Jimmy Floyd Hasselbaink on Mourinho, Chelsea and United's Opening Fixtures

Sam Tighe@@stighefootballWorld Football Tactics Lead WriterJune 19, 2013

LONDON - APRIL 3:   Jimmy Floyd Hasselbaink of Chelsea celebrates scoring the first goal past goalkeeper Kasey Keller of Tottenham Hotspur during the FA Barclaycard Premiership match between Tottenham Hotspur and Chelsea at White Hart Lane on April 3, 2004 in London.  (Photo by Clive Rose/Getty Images)
Clive Rose/Getty Images

Football fans woke up to an air of trepidation on Wednesday morning, knowing that at 9 a.m., the all-important Barclay's Premier League fixture list would be released.

Twitter was awash with predictions, best and worst possible outcomes, hopes, fears and—to an extent—people claiming they'd seen the list already, delivering the information early.

Southampton were already assured to be playing Arsenal away, Norwich at home and Stoke away, while Liverpool were set for bouts against both Aston Villa and Stoke City simultaneously.

Every football fan yearned for 9 a.m., and when it came, the reaction was predictably mixed.

B/R caught up with Jimmy Floyd Hasselbaink to preview the fixtures, and the former Chelsea striker spoke of his old club's good chance of a great start under Jose Mourinho.

SAM TIGHE: As a player, does the opening day of the season hold an extra edge to it? The sun's out and the crowd feels different. Does that translate itself onto the field?

JIMMY FLOYD HASSELBAINK: Yes, it definitely does. Preseason is so long, you're working very hard for six weeks for that first game, making sure you're fit for it.

You see the stadium is full of fans. After weeks of conditioning, it feels a little bit special to be back.

ST: A lot of pundits often talk about the importance of that fabled "good start." Does the dressing room feel that pressure to start well?

JH: It's very important to get the first three points, but how much of an importance there is on securing them in the first game is down to the manager.

It does help, though, to settle the whole club down into the new season. People are on board, they're able to focus and you can go on a run [of results].

Last season, Reading did not secure a win until their 11th BPL fixture. It went on for so long, it's not what you want.

ST: Once the fixtures have been drawn, the players are aware of who they are facing in the big kickoff. Does it come up in training? Do the players talk about it or is it business as usual?

JH: It's largely business as usual. As a player, you know who are you are playing, and the manager might mention it and give specific instruction in reference to the fixture.

Players will think about it but they won't talk about it—the focus is on getting fit.

ST: Is there a certain fixture on the opening day that you'd want to avoid? What's the one to dodge?

JH: It depends what team you are. If you're a midtable club, you don't really want to land (for example) Hull City away on the first day.

You want to play at home—if possible—against the likes of Norwich City or Southampton. It's still going to be a hard game, but they've been in the Barclay's Premier League before and the expectation is a little bit different. The vibe is a little bit different.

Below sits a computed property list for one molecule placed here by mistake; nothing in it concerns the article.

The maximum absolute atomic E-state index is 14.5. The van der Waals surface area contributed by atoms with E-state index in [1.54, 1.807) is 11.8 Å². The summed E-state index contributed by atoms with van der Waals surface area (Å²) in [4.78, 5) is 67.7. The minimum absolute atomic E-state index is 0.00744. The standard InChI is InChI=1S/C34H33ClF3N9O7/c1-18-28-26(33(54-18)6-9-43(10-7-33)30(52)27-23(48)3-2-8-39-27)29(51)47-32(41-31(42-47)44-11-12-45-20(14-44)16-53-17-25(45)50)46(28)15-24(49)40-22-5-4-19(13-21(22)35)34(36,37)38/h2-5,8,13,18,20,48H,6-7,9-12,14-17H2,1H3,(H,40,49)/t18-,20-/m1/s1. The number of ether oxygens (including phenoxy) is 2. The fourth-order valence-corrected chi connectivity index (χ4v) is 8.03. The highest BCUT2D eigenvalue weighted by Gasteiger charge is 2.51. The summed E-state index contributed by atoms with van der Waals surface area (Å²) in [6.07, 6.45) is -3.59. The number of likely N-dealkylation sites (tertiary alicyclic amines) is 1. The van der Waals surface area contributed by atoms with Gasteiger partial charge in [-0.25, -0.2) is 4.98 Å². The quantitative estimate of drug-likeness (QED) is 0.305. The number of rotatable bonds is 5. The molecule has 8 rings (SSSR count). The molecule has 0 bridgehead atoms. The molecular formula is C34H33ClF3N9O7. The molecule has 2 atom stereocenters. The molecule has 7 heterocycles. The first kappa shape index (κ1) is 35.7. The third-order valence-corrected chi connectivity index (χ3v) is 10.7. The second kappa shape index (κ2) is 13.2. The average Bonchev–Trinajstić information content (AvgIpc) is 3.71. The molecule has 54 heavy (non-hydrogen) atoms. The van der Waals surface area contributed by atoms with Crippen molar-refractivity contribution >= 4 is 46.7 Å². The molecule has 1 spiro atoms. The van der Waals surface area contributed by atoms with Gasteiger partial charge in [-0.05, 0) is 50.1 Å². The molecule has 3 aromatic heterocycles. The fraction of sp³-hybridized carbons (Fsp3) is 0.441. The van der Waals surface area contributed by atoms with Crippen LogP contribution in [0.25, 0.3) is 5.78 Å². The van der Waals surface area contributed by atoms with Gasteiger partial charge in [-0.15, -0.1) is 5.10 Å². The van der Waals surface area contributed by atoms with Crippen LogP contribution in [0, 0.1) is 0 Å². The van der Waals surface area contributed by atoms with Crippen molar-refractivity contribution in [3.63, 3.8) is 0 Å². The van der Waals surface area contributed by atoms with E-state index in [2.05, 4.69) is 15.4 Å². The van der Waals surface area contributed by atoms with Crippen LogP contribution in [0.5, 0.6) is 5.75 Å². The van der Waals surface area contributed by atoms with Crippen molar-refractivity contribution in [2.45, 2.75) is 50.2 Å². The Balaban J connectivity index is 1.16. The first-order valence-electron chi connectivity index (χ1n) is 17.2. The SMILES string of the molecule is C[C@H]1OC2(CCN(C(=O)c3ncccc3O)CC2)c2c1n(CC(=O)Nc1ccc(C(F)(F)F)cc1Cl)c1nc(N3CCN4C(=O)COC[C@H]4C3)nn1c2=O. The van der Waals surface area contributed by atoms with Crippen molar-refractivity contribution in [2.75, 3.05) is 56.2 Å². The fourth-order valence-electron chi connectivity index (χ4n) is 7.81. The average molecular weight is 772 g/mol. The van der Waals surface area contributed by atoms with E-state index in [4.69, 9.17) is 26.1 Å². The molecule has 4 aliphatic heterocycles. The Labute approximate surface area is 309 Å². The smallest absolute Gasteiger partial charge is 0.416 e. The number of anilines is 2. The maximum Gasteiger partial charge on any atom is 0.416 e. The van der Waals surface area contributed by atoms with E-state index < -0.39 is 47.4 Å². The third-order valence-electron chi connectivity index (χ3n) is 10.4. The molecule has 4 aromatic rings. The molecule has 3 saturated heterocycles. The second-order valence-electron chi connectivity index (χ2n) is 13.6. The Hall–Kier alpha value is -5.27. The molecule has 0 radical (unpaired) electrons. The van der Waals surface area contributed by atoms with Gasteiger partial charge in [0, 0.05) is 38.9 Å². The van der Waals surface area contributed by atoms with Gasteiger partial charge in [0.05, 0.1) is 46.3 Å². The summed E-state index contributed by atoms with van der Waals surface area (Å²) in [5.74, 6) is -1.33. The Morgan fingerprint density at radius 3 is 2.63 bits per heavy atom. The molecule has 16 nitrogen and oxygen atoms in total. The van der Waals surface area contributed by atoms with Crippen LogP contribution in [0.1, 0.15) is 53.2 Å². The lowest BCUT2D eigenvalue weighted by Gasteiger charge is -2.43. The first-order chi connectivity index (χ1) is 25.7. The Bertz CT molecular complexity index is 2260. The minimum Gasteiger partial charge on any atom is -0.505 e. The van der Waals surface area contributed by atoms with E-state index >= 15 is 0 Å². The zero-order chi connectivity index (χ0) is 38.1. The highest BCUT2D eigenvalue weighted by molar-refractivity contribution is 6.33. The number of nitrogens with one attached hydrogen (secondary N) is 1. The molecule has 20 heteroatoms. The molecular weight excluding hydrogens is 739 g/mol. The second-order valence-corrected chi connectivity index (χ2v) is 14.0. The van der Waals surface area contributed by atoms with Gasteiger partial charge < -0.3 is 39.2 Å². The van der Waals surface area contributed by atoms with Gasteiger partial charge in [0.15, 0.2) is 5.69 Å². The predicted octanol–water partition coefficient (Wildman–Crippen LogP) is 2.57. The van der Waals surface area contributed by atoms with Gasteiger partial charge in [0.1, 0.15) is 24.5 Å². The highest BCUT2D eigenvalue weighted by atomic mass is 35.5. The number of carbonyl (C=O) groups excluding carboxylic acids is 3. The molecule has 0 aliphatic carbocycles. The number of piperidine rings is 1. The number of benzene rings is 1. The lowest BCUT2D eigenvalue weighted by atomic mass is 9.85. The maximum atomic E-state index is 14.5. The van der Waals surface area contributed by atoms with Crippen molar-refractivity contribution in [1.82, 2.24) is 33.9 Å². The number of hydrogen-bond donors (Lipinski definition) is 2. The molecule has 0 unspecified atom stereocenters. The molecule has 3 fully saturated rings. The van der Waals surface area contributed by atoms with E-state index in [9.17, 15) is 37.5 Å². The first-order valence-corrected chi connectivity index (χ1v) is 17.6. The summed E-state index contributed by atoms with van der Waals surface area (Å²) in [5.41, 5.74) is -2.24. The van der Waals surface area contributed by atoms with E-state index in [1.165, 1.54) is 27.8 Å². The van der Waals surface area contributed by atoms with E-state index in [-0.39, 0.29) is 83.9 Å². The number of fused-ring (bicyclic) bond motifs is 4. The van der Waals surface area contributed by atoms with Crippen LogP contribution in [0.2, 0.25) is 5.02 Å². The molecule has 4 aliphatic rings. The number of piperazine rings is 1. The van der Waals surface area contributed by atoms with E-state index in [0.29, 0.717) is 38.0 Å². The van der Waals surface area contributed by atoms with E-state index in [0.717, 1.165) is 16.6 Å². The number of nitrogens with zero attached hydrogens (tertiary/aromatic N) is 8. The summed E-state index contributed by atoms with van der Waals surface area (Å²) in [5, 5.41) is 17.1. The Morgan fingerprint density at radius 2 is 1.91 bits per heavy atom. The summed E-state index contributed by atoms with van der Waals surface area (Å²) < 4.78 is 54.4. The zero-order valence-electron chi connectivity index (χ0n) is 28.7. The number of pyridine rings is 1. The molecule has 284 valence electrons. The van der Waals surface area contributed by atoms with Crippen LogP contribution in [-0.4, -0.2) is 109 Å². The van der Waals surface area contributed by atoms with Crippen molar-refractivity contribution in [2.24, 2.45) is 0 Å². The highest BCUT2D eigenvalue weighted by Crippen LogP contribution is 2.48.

If you go to Hull, Crystal Palace or Cardiff City, those places can be rocking. They're in the BPL, everybody is up for it, there's parties in the stands. You want to avoid that if you can.

ST: Looking at the opening day draw, which newly promoted side is in with the best chance of getting off to a great start?

JH: Hull are away to Chelsea, that's very difficult. Cardiff are away at West Ham, that is also going to be a tricky one. Nobody will expect Malky Mackay to get a win there. If he gets a draw it's a great point.

Crystal Palace, though, will fancy their chances against Tottenham at home. Spurs don't always start that well, and Selhurst Park will be bouncing.

Palace will be targeting three points, and they'll want to make a habit of winning at home. For all three clubs, it's very important that they make their home stadiums fortresses.

ST: If you could only watch one of the 10 opening day fixtures, which one would you choose? Which tie is a can't-miss prospect?

JH: I would watch Swansea City vs. Manchester United.

I like how the Swans play, I enjoy watching [Michael Laudrup's] team work. It's also David Moyes' first game as United manager, so it has to be that one.

ST: Chelsea have drawn Hull. Is that the perfect chance for Jose Mourinho to get off to a great start in an important season?

JH: On paper, he couldn't have asked for a better fixture to get things going. He'll be very happy with the draw.

ST: Finally, onto striking matters: You scored a debut goal for Leeds United, and there'll be plenty of pressure on incoming strikers this summer to do the same. Do players feel the need to grab a debut goal?

JH: It helps, it definitely helps. As soon as you score, a lot of weight is lifted from your shoulders. It helps you and everybody and everybody else settles down around you.

Much the same with the first three points—the sooner the better.

Jimmy Floyd Hasselbaink was speaking at the launch of the 2013/14 Barclays Premier League fixtures. To hear Phil Neville, Jimmy Floyd Hasselbaink, Ray Parlour and John Hartson preview the new fixtures, download the exclusive podcast at: bit.ly/BPLfixtures


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